Skip to main content


PhD project within Smart City & Smart Buildings


Stine Ilum,
Industrial PhD


University of Copenhagen, Department of Anthropology



Since the Danish national intelligence and security service (PET) has assessed the terror threat against Denmark to be significant and a number of terrorist attacks in neighboring cities such as Berlin, Stockholm, and Paris have taken place in public spaces, The City of Copenhagen has started planning how to secure The Inner City of Copenhagen and its public spaces better against terrorism. The PhD-project has followed this counter-terrorism process.

Ethnographic fieldwork has been conducted at The Municipality of Copenhagen, The Danish Security and Intelligence Service as well as in private security companies, and architecture firms. Thereby getting an understanding of the professional practice of counter-terrorism in Denmark, including the rationales and roles at play in their work. Fieldwork has also been conducted at street level in the Inner City of Copenhagen. Thereby getting an understanding of how people as part of their everyday lives experience the so-called significant terror threat, including which decisions and precautions they make in relation to the terror threat, and perceptions and reactions to the new counter-terrorism installations. Insights from the PhD project inform the architecture firm SLA in their work with risk reducing landscapes.


  • It is important when working with counterterrorism to keep in mind that the calculated risk of a given threat does not correlate 1:1 with people’s perception of risk and feelings of unsafety and fear. Terrorism, in particular, is a good example of something that many people are concerned about, though the actual risk of being killed in a terrorist attack is extremely small. This means that when we work with counterterrorism and reduce the calculated risk of a terrorist attack, for instance by putting up surveillance cameras, bollards, blast proof windows, guards, and so forth, we do not necessarily reduce people’s perception of risk nor their feelings of unsafety and fear. In other words, if you want people to feel safe, it is not enough to only work on reducing risk.
  • There are many opinions, ideas, and approaches to counterterrorism. There is not one way that is the right way. Therefore, if you are a city planner and you are about to start a counterterrorism project, it is important to know that the solution is not given. You have to make a choice and stand up for that choice. And that in itself can be hard. As a city planner you have to take responsibility, make decisions, and weigh different values and priorities: Do we want the smallest risk possible no matter the costs (monetary, aesthetics, effect on daily life and people’s feelings)? Do we want open urban spaces and buildings (and then accept a higher risk)? Do we want visible security measures or more camouflaged measures? And so forth.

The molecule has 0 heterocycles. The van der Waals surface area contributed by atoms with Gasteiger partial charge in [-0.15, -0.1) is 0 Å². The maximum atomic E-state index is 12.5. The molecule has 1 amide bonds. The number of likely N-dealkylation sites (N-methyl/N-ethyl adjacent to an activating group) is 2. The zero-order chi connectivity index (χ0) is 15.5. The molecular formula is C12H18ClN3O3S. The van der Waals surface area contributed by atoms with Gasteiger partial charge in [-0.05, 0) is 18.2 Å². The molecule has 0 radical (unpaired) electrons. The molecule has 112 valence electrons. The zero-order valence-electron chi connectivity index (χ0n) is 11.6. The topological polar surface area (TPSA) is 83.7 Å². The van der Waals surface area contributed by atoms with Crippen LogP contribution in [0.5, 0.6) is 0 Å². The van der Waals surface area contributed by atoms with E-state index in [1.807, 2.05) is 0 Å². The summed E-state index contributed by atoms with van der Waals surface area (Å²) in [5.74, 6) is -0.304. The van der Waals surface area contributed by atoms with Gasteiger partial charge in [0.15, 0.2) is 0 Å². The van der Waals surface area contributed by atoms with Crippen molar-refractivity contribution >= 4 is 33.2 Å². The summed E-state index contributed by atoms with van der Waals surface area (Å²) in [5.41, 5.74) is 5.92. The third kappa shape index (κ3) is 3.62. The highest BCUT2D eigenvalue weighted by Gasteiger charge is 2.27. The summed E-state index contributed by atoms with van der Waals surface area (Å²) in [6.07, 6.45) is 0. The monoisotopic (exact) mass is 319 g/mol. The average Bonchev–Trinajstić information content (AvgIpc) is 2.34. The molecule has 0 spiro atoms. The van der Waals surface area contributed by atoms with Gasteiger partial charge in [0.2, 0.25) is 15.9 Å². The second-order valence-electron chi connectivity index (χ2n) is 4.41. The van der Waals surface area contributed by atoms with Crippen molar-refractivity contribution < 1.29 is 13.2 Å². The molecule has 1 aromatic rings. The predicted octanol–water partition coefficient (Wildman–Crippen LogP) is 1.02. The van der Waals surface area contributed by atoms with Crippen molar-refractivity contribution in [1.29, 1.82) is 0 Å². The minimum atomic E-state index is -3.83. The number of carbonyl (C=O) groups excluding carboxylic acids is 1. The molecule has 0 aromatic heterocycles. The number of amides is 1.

• The communication of international terrorist attacks in media plays a key role in evoking fear of terrorism among citizens. When they move around the city, citizens are simply reminded of these previous attacks when they find themselves in similar situations. For instance, at a Christmas market or at a crowded pedestrian street. This happens not only in cities where actual attacks have taken place but also in other cities, where people have only heard about the attacks though media. Fear of terrorism can thus be said to be contagious via media and storytelling. As little communication about terrorism is the best possible cure to the widespread fear of terrorism. If media reduced their extreme attention to everything that has to do with terrorism, if production companies like Netflix and HBO stopped developing movies and series about terrorist attacks, and if researchers like myself put a curb on the continuous flow of information about terrorism, I believe people would worry less about it.

Counterterrorism, Everyday Life, and Feelings of Security. In: Security by Design. Edited by: DG Joint Research Centre, European Commission.


Ilum, Stine. Forthcoming book chapter. Counterterrorism, Everyday Life, and Feelings of Security. In: Security by Design. Edited by: DG Joint Research Centre, European Commission.

Ilum, Stine. Forthcoming peer reviewed article. Fear of Terrorism: Recognizing Situations of Potential Danger in Urban Space.

Ilum, Stine. Forthcoming peer reviewed article. Ha-Ha Walls, Concrete Blocks, and Bollards: How Rationales of the Security Industry Shape our Cities.

Safe Urban Spaces: A Nordic Approach and Toolbox. A publication by Nordic Safe Cities and SLA. Forthcoming.

SLA, PPG og Stine Ilum m.fl. (2019). GRØNBOG. Et debatoplæg om terrorsikring af byrum og bygninger. Realdania, Innovationsfonden og Dansk Live
→   Read article

Sikkerhed og arkitektur. Arkitekten 08, oktober 2019, Vol. 21, pp. 7-10
→   Read article

Klimatilpasning og terrorsikring – Nye barrierer for universelt design? Trafik & Veje, November 2018, pp. 20-23
→   Read article

Fem år efter angrebene i København: Sådan har terror ændret bybilledet. DR. 14. februar 2020.
→   Read article

Branchesamarbejde efterlyses: Hvordan skal dansk terrorsikring se ud?, Politiken, 1. juli.
→   Read article

Safe Urban Spaces – A Nordic Approach and Toolbox. Safe Urban Spaces & SLA. 2021.
→   Read article